A routine news story became a viral controversy Sunday night after the editors of Northwestern University’s student-run newspaper issued an apology for interviewing and photographing campus protesters.
Journalists from around the country quickly took to Twitter to attack the paper’s staff, saying they shouldn’t apologize for doing their job.
The protests were sparked by a Nov. 5 speech by former U.S. Attorney General Jeff Sessions. The campus chapter of College Republicans had invited Sessions to the university’s Evanston campus, but some liberal student-activists showed up to protest the former Trump administration appointee.
A student photographer took pictures of clashes with campus police and posted updates to Twitter. And freshman reporters searched the campus directory for cell phone numbers of the demonstrators.
Some of the activists later told the newspaper they believed the photos and calls were an invasion of privacy, and worried about being disciplined by the school for their involvement in the protests.
Editors at the paper took those complaints seriously.
On Sunday, Daily Northwestern editors wrote “The Daily was not the paper that Northwestern students deserve.”
“Some protesters found photos posted to the reporters’ Twitter accounts retraumatizing and invasive,” the editorial continued. “While our goal is to document history and spread information, nothing is more important than our fellow students feeling safe – and in situations like this, that they are benefiting from our coverage rather than being actively harmed by it.”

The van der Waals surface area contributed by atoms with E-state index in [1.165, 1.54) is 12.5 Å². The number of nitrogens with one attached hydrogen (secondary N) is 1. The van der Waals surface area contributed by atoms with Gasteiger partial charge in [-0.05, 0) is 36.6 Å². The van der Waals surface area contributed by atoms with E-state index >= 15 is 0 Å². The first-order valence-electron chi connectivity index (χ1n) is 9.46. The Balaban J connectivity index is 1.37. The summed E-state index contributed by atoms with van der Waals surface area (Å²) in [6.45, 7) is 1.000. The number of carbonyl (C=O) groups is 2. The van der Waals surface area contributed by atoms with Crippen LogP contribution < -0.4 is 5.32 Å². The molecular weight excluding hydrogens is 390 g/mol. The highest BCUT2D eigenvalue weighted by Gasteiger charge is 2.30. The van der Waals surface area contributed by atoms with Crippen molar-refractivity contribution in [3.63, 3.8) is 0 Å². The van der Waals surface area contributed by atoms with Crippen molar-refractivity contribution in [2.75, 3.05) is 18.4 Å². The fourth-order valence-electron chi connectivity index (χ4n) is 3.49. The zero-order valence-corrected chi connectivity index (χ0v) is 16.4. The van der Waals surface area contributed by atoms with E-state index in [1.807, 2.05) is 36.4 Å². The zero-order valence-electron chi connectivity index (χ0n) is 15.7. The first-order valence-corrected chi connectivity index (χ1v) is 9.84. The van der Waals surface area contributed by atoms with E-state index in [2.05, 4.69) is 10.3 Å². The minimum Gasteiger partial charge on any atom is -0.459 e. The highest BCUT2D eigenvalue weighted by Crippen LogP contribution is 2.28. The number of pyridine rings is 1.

The paper, which operates independently and without staff advisers, conceded that the reporters methods were an invasion of privacy.
But the apology exploded on Twitter. Professional journalists nationwide said the reporters were simply doing their job.
Many called the editorial embarrassing and noted the Medill School of Journalism is one of the profession’s most respected schools.
Daily Northwestern editor Troy Clossen wrote on Twitter Monday that the paper knows its right to cover student protests, but understands the need to be empathetic.
“There’s a lot that I could talk about, but first want to say that we covered the protest to its full extent and stand by our reporting,” he wrote. “Our statement addressed some legitimate areas of growth we noticed in our reporting, but also over-corrected in others.”
Northwestern Dean Charles Whitaker issued a statement Tuesday saying the reporters did not violate the privacy of protesters and were bullied into apologizing.
“I understand why The Daily editors felt the need to issue their mea culpa. They were beat into submission by the vitriol and relentless public shaming they have been subjected to since the Sessions stories appeared,” he said. “I think it is a testament to their sensitivity and sense of community responsibility that they convinced themselves that an apology would affect a measure of community healing. I might offer, however, that their well-intentioned gesture sends a chilling message about journalism and its role in society.”
And the university said in a statement that it supported the right of the protesters to demonstrate and that of reporters to document it.
“The University does not express political opinions but supports academic freedom and inquiry,” the statement read. “Northwestern is firmly committed to supporting all viewpoints, vigorous debate and free expression on campus – abiding principles that are fundamental to all levels of our enterprise.”
Illinois College Press Association President Chris Kaergard called the backlash harsh and said it should be treated as a teaching moment.
“It has not been an opportunity for a discussion on that nuance or an opportunity for people to suggest alternatives or offer advice,” he said.
Vivian McCall is a news intern for WBEZ.